Aden – Yasmine El Tohamy – The 495,000,000km journey will begin at 00:51:27 UAE time on July 15 from Japan’s Tanegashima Space Centre. The UAE’s historic Mars mission is just a month away. In 30 days, the Hope Probe will start its journey to the Red Planet to study its atmosphere.
On Monday, the Dubai Media Office tweeted a video to mark the 30-day countdown to the launch date.
The 495,000,000km journey will begin at 00:51:27 UAE time (05:51:27, Japan time) on July 15 from Japan’s Tanegashima Space Centre. The scheduled launch date represents the opening of the launch window for the Emirates Mars Mission, which extends to August 13, 2020.
The probe is expected to reach the Red Planet in the first quarter of 2021, which will mark the golden jubilee of the emirates’ union in 1971.
His Highness Sheikh Mohammed bin Rashid Al Maktoum, Vice-President and Prime Minister of the UAE and Ruler of Dubai had vowed to “gift the world with a wealth of space-related knowledge and expertise”. He said the Mars mission is a testament to the capabilities of the country’s youth. It sends a message of hope to the youth in the Arab world, he added.
“Our country is famous around the world for path-breaking achievements that have made history,” Sheikh Mohammed said earlier. “The Hope Probe project carries the hopes and ambitions of the Emirati nation and the aspirations of the Arab and Islamic people for a brighter future. We seek to send a message of peace and hope to the world, and envision a glorious future in which knowledge and scientific expertise are freely shared between nations.”
Hope for the Arab world
Last week, Omran Sharaf, the mission’s project manager, said that apart from the ambitious scientific goals, the mission was designed to hark back to the region’s golden age of cultural and scientific achievements.
“The UAE wanted to send a strong message to the Arab youth and to remind them of the past, that we used to be generators of knowledge,” AFP quoted him as saying.
“People of different backgrounds and religions coexisted and shared a similar identity,” he said of the Arab world. “Put your differences aside, focus on building the region, you have a rich history and you can do much more.”
Sarah bint Yousif Al Amiri, UAE Minister of State for Advanced Sciences and the mission’s deputy project manager said it was imperative that the project has a long-term scientific impact. “It is not a short-lived mission, but rather one that continues throughout the years and produces valuable scientific findings – be it by researchers in the UAE or globally,” she told AFP.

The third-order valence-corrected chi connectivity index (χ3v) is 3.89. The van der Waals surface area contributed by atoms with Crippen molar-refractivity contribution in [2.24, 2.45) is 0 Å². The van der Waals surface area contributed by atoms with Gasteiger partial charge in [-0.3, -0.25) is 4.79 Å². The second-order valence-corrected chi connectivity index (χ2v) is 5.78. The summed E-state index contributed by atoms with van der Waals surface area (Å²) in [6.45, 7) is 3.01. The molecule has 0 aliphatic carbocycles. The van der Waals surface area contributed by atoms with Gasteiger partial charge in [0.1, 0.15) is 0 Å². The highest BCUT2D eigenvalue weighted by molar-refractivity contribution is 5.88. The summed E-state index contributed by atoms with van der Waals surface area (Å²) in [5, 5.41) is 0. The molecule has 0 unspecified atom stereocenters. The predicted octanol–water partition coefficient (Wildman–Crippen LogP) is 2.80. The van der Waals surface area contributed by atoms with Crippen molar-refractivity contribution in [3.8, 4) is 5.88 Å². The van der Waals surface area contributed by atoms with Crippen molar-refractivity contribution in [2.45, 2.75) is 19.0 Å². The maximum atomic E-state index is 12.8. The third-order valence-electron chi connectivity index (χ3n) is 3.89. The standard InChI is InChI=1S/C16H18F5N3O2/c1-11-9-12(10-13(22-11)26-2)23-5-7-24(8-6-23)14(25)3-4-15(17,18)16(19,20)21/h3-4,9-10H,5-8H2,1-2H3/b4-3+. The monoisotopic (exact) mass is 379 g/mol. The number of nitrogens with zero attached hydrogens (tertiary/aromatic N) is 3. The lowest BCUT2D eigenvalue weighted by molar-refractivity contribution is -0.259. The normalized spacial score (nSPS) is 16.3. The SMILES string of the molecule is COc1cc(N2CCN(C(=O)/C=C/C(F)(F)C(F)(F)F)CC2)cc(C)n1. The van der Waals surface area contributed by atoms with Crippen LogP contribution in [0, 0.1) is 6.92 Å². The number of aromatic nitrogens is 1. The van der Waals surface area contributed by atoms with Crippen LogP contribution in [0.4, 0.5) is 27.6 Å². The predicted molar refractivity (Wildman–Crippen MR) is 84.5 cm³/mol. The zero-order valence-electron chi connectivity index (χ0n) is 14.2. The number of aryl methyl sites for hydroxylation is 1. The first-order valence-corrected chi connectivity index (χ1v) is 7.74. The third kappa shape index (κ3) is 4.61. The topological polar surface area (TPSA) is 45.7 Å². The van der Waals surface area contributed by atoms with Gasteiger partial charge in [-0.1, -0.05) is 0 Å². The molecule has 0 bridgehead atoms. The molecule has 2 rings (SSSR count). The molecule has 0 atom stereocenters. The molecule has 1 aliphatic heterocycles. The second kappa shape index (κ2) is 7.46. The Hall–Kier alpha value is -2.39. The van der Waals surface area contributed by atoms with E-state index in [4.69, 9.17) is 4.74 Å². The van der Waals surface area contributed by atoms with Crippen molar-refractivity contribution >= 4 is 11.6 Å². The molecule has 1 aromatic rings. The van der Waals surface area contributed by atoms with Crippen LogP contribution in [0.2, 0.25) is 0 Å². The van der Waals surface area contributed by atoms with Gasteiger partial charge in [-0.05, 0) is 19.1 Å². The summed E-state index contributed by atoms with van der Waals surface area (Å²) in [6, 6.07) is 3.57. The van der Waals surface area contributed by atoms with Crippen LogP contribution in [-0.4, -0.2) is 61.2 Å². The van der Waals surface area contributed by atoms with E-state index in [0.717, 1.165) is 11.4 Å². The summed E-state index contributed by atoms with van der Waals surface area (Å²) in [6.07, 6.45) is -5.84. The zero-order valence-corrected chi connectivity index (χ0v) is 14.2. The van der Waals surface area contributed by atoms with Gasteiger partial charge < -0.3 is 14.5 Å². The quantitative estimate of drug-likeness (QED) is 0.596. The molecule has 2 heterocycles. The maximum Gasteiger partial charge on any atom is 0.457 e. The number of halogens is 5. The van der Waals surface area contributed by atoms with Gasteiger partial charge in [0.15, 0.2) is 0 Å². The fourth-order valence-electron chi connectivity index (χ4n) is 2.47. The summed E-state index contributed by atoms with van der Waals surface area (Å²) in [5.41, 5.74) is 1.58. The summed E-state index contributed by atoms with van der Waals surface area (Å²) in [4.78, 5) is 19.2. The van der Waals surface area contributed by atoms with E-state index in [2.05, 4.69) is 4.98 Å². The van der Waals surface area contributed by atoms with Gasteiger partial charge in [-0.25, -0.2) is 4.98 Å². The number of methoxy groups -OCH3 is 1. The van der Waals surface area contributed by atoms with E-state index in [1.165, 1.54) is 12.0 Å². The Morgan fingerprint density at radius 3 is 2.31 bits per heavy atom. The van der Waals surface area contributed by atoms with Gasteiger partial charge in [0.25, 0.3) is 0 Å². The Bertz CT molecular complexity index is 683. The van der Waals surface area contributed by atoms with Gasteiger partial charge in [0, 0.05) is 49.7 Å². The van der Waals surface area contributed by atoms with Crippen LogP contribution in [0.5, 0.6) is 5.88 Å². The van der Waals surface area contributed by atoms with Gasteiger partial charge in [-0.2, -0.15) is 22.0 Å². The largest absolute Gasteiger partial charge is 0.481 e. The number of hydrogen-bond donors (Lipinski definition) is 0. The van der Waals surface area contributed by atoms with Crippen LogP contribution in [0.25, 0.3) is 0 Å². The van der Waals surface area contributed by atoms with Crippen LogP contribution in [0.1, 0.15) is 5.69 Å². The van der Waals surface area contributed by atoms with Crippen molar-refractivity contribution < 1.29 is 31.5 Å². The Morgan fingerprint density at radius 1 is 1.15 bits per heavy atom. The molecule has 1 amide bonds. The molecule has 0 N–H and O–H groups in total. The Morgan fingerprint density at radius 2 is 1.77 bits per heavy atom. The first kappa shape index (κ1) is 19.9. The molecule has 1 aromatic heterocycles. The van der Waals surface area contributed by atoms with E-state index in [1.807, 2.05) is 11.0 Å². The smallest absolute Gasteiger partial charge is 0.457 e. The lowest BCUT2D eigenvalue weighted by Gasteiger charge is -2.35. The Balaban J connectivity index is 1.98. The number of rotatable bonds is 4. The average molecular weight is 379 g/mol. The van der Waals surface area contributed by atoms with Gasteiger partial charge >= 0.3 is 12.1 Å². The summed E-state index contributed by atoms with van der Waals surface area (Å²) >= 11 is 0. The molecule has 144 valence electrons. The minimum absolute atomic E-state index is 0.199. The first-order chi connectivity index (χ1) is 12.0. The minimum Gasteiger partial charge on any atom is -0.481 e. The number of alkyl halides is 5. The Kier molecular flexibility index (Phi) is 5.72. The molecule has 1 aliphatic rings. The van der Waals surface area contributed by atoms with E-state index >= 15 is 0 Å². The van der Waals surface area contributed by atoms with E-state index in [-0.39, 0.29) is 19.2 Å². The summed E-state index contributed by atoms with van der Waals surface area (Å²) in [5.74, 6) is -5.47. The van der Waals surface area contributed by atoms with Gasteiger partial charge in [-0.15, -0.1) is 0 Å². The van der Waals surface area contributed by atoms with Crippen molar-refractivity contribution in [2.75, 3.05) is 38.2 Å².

She said that the probe will provide a comprehensive image of the weather dynamics in Mars’ atmosphere with the use of three scientific instruments.
The first is an infra-red spectrometer to measure the planet’s lower atmosphere and analyze the temperature structure. The second, high-resolution images that will provide information about the ozone; and a third, an ultraviolet spectrometer to measure oxygen and hydrogen levels from a distance of up to 43,000km from the surface.
The three tools will allow researchers to observe the Red Planet “at all times of the day and observe all of Mars during those different times”, Al Amiri said.
“Something we want to better understand, and that’s important for planetary dynamics overall, are the reasons for the loss of the atmosphere and if the weather system on Mars actually has an impact on loss of hydrogen and oxygen,” she said, referring to the two components that make up water.
Where is the probe now?
Since its successful arrival in Japan, the Hope Probe has undergone detailed processing operations for the launch. This process was completed in over 50 working days and entailed filling the fuel tank with about 700kg of hydrogen fuel and ensuring there are no leaks. The process also required testing the communication and control devices, moving the probe to the launch pad, installing the probe on the rocket that will carry it to space, and ensuring the probe batteries are fully charged.
The probe was transferred from Dubai to the launch site on Tanegashima Island in Japan in a massive 83-hour mission.